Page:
LAXIMANA to LEWCHEW
LAXIMANA, LAQUESIMENA, &c., s. Malay Laksamana, from Skt. lakshmana, having fortunate tokens (which was the name of a mythical hero, brother of Rama). This was the title of one of the highest dignitaries in the Malay State, commander of the forces.
1511.There used to be in Malaca five principal dignities the third is Lassamane; this is Admiral of the Sea. Alboquerque, by Birch, iii. 87.
LEAGUER, s. The following use of this word is now quite obsolete, we believe, in English; but it illustrates the now familiar German use of Lager-Bier, i.e. beer for laying down, for keeping (primarily in cask). The word in this sense is neither in Minshew (1627), nor in Bayley (1730).
1747.That the Storekeeper do provide Leaguers of good Columbo or Batavia arrack.Ft. St. David Consn., May 5 (MS. Record in India Office).
1770.They (Dutch at the Cape) receive a still smaller profit from 60 lecques of red wine, and 80 or 90 of white, which they carry to Europe every year. The lecque weighs about 1,200 pounds.Raynal, E.T. 1777, i. 231.
LEE, s. Chin. li. The ordinary Chinese itinerary measure. Books of the Jesuit Missionaries generally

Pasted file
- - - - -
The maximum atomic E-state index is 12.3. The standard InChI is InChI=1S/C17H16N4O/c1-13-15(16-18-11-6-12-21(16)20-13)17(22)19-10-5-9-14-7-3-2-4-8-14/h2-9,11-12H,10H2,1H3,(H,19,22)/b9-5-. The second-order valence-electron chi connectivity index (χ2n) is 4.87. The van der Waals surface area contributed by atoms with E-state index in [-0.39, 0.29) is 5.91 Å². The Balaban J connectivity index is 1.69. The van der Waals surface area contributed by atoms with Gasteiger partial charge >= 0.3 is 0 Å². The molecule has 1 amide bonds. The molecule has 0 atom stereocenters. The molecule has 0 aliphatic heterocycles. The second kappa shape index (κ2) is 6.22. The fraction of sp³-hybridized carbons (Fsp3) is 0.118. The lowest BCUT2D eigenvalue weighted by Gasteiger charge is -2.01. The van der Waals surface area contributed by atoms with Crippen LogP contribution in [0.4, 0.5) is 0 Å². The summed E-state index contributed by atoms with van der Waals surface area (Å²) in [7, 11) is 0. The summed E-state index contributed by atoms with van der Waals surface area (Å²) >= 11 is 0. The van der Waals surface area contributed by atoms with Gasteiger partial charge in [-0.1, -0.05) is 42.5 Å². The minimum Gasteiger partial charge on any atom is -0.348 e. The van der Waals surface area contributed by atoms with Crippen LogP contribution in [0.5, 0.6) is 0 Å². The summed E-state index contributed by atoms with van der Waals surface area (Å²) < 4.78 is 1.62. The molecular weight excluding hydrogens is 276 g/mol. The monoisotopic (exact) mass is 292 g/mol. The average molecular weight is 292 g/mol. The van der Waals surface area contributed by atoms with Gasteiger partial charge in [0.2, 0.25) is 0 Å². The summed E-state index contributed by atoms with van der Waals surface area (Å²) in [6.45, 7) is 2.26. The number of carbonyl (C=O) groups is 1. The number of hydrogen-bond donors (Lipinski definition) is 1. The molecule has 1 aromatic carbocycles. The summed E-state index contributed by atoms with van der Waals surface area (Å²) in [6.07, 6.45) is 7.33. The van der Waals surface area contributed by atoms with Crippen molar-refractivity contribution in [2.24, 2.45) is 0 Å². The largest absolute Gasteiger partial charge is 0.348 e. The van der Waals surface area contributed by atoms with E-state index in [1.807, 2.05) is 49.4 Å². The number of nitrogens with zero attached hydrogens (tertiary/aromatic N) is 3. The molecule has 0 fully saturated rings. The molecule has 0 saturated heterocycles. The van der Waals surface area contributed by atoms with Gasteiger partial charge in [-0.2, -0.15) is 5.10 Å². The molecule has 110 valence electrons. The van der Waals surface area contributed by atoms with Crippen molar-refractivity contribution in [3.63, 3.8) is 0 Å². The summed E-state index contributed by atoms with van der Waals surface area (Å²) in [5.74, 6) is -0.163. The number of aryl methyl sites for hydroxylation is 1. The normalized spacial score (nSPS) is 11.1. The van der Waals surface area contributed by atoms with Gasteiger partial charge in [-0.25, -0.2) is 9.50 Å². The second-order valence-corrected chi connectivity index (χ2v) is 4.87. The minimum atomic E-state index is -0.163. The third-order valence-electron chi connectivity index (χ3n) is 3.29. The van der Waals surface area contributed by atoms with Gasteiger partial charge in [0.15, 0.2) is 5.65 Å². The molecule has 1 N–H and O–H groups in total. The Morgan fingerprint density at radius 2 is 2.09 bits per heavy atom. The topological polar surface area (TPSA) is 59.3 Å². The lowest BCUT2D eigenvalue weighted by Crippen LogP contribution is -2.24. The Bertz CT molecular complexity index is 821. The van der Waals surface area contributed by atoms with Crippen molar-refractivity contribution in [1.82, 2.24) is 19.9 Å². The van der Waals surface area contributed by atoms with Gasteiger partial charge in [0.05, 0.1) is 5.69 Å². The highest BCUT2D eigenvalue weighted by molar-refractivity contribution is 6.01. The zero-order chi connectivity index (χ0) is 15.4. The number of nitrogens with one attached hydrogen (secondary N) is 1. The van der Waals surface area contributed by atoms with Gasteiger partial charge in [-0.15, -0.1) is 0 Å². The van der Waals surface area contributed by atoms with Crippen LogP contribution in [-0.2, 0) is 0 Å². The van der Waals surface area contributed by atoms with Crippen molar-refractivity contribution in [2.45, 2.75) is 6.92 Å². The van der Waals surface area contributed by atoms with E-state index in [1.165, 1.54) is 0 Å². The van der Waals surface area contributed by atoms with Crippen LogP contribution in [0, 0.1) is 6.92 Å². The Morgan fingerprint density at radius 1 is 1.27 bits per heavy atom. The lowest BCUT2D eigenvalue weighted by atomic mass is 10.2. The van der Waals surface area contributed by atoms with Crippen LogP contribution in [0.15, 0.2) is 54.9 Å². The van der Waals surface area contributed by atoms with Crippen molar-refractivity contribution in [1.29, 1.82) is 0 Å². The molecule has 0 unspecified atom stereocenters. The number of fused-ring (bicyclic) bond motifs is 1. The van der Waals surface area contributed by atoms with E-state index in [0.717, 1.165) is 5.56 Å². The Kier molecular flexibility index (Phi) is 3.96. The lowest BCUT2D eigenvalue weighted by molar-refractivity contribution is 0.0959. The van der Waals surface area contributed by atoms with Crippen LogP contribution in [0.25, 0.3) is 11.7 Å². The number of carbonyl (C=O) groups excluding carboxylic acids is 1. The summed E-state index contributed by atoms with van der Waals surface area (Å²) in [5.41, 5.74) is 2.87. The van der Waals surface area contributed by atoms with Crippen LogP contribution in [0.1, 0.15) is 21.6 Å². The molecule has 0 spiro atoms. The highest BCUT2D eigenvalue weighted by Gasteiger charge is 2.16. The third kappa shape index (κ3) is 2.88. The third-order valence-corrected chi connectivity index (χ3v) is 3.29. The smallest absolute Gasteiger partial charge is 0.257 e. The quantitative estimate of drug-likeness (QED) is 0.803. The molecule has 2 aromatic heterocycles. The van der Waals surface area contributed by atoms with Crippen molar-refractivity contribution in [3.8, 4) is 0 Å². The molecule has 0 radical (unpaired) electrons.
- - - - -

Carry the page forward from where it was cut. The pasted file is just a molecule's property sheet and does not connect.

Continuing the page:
interpret the modern li as 1/10 of a league, which gives about 3 li to the mile; more exactly, according
to Mr. Giles, 27 4/5 li = 10 miles; but it evidently varies a good deal in different parts of China, and has
also varied in the course of ages. Thus in the 8th century, data quoted by M. Vivien de St. Martin, from
Père Gaubil, show that the li was little more than 1/5 of an English mile. And from several concurrent
statements we may also conclude that the li is generalised so that a certain number of li, generally
100, stand for a days march. [Archdeacon Gray (China, ii. 101) gives 10 li as the equivalent of 3 1/3
English miles; Gen. Cunningham (Arch. Rep. i. 305) asserts that Hwen Thsang converts the Indian
yojanas into Chinese li at the rate of 40 li per yojana, or of 10 li per kos.] 1585.By the said booke
it is found that the Chinos haue amongst them but only three kind of measures; the which in their language
are called lii, pu, and icham, which is as much as to say, or in effect, as a forlong, league, or iorney: the
measure, which is called lii, hath so much space as a mans voice on a plaine grounde may bee hearde
in a quiet day, halowing or whoping with all the force and strength he may; and ten of these liis maketh
a pu, which is a great Spanish league; and ten pus maketh a dayes iourney, which is called icham,
which maketh 12 (sic) long leagues.Mendoza, i. 21.
LEECHEE, LYCHEE, s. Chin. li-chi, and in S. China (its native region) lai-chi; the beautiful and delicate fruit of the Nephelium litchi, Cambessèdes (N. O. Sapindaceae), a tree which has been for nearly a
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